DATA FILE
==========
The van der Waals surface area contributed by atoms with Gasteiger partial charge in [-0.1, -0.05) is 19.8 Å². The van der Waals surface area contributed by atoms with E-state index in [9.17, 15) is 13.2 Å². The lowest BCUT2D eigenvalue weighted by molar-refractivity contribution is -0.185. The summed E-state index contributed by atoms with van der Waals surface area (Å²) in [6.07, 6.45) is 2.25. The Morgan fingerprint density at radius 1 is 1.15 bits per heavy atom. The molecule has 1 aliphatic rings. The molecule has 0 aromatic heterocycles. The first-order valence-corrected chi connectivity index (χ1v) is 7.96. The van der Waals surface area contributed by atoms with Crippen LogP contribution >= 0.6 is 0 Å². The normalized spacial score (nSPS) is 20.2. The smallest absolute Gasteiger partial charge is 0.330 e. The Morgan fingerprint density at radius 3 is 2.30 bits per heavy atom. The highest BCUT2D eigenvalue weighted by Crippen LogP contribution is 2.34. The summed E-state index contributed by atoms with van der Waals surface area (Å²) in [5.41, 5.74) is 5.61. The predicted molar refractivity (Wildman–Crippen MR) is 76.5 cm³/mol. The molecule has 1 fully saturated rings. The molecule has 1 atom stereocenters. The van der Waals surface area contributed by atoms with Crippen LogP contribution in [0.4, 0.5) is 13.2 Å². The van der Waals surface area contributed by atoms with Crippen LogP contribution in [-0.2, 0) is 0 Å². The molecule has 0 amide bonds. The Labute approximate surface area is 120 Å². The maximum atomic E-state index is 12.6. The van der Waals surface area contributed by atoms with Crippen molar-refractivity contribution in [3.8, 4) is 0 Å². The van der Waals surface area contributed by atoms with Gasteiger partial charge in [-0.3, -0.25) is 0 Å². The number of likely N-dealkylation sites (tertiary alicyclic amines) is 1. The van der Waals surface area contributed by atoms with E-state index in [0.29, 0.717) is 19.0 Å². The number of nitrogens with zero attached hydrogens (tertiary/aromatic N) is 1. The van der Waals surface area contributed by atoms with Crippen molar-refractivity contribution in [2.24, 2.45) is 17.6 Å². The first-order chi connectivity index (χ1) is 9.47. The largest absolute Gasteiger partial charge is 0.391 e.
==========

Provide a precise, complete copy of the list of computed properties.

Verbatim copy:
The van der Waals surface area contributed by atoms with Gasteiger partial charge in [-0.1, -0.05) is 19.8 Å². The van der Waals surface area contributed by atoms with E-state index in [9.17, 15) is 13.2 Å². The lowest BCUT2D eigenvalue weighted by molar-refractivity contribution is -0.185. The summed E-state index contributed by atoms with van der Waals surface area (Å²) in [6.07, 6.45) is 2.25. The Morgan fingerprint density at radius 1 is 1.15 bits per heavy atom. The molecule has 1 aliphatic rings. The molecule has 0 aromatic heterocycles. The first-order valence-corrected chi connectivity index (χ1v) is 7.96. The van der Waals surface area contributed by atoms with Crippen LogP contribution >= 0.6 is 0 Å². The normalized spacial score (nSPS) is 20.2. The smallest absolute Gasteiger partial charge is 0.330 e. The Morgan fingerprint density at radius 3 is 2.30 bits per heavy atom. The highest BCUT2D eigenvalue weighted by Crippen LogP contribution is 2.34. The summed E-state index contributed by atoms with van der Waals surface area (Å²) in [5.41, 5.74) is 5.61. The predicted molar refractivity (Wildman–Crippen MR) is 76.5 cm³/mol. The molecule has 1 fully saturated rings. The molecule has 1 atom stereocenters. The van der Waals surface area contributed by atoms with Crippen LogP contribution in [0.4, 0.5) is 13.2 Å². The van der Waals surface area contributed by atoms with Crippen LogP contribution in [-0.2, 0) is 0 Å². The molecule has 0 amide bonds. The Labute approximate surface area is 120 Å². The maximum atomic E-state index is 12.6. The van der Waals surface area contributed by atoms with Crippen molar-refractivity contribution in [3.8, 4) is 0 Å². The van der Waals surface area contributed by atoms with Gasteiger partial charge in [-0.3, -0.25) is 0 Å². The number of likely N-dealkylation sites (tertiary alicyclic amines) is 1. The van der Waals surface area contributed by atoms with E-state index in [0.29, 0.717) is 19.0 Å². The number of nitrogens with zero attached hydrogens (tertiary/aromatic N) is 1. The van der Waals surface area contributed by atoms with Crippen molar-refractivity contribution in [2.24, 2.45) is 17.6 Å². The first-order chi connectivity index (χ1) is 9.47. The largest absolute Gasteiger partial charge is 0.391 e.